London Yimby state the UK 1947 urban development reforms;
were never intended to provide a mechanism for large-scale densification of low-rise streets in good condition and with fragmented ownership, for quite understandable reasons: London’s population was declining and such densification would have been uneconomic then. Things have changed, and it is time to create that mechanism. (1)
Tokyo is another big metropolis city has managed to nearly triple its residential built space by intensification since 1963. That highlights how London seems to lack an effective intensification mechanism in its urban development regulatory system.
It is debateable whether the ability of whole streets to add more floors, under some circumstances, will add enough competition to remove landbankers monopolistic pricing power. Will large numbers of landowners on a street really agree on a single course of densification action? Even if they do, many serious urban planning theorists such as Alain Bertaud, indicate a city’s competitive land supply needs to include mechanisms for making room – both up and out. So London’s Yimby’s proposed new housing supply mechanism may prove insufficient, although in my opinion it is a significant step in the right direction, as it provides London with a intensification mechanism which has been a significant flaw in its planning system for long time.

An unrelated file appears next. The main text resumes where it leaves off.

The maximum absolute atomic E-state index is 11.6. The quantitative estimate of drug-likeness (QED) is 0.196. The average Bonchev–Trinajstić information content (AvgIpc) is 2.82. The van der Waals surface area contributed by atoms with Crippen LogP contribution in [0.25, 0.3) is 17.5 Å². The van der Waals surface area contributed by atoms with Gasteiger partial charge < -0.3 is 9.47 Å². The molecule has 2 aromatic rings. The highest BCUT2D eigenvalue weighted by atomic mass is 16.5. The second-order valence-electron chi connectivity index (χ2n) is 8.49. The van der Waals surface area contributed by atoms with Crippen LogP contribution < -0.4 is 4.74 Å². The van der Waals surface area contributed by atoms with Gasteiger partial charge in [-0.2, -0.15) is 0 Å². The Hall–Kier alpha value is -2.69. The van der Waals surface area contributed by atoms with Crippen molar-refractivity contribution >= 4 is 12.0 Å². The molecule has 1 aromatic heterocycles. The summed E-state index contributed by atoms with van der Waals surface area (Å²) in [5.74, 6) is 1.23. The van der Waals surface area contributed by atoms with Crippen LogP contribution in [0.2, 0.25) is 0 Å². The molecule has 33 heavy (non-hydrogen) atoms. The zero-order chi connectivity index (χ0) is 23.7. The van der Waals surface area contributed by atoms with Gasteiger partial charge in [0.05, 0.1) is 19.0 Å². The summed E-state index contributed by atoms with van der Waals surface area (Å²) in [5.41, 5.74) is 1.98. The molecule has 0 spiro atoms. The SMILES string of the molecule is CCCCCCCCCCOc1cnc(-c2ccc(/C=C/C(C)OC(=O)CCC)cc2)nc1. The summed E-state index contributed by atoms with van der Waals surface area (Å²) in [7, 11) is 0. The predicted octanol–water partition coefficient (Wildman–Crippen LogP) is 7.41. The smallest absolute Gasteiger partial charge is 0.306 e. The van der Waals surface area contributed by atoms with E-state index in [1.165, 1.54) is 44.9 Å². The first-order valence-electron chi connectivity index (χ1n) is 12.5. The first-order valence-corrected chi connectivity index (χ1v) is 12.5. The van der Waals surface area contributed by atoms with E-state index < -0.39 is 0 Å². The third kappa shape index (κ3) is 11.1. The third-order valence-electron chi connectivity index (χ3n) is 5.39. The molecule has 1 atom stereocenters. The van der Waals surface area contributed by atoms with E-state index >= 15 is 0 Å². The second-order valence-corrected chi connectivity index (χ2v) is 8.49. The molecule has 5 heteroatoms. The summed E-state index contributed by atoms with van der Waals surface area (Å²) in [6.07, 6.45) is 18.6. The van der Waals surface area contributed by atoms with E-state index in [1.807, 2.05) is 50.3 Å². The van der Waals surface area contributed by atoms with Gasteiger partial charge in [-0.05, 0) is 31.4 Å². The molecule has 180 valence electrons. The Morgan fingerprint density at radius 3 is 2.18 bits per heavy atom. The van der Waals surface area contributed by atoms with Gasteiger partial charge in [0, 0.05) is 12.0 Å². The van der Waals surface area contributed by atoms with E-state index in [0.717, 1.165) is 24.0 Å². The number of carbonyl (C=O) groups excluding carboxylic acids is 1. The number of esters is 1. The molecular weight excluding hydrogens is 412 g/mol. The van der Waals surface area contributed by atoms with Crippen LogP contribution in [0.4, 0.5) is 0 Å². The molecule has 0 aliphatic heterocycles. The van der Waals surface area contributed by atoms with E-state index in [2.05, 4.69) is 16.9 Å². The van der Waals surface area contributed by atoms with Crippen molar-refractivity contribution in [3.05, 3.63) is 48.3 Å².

A try and see approach is probably the right way to proceed.
Part Two: A discussion of intensification mechanisms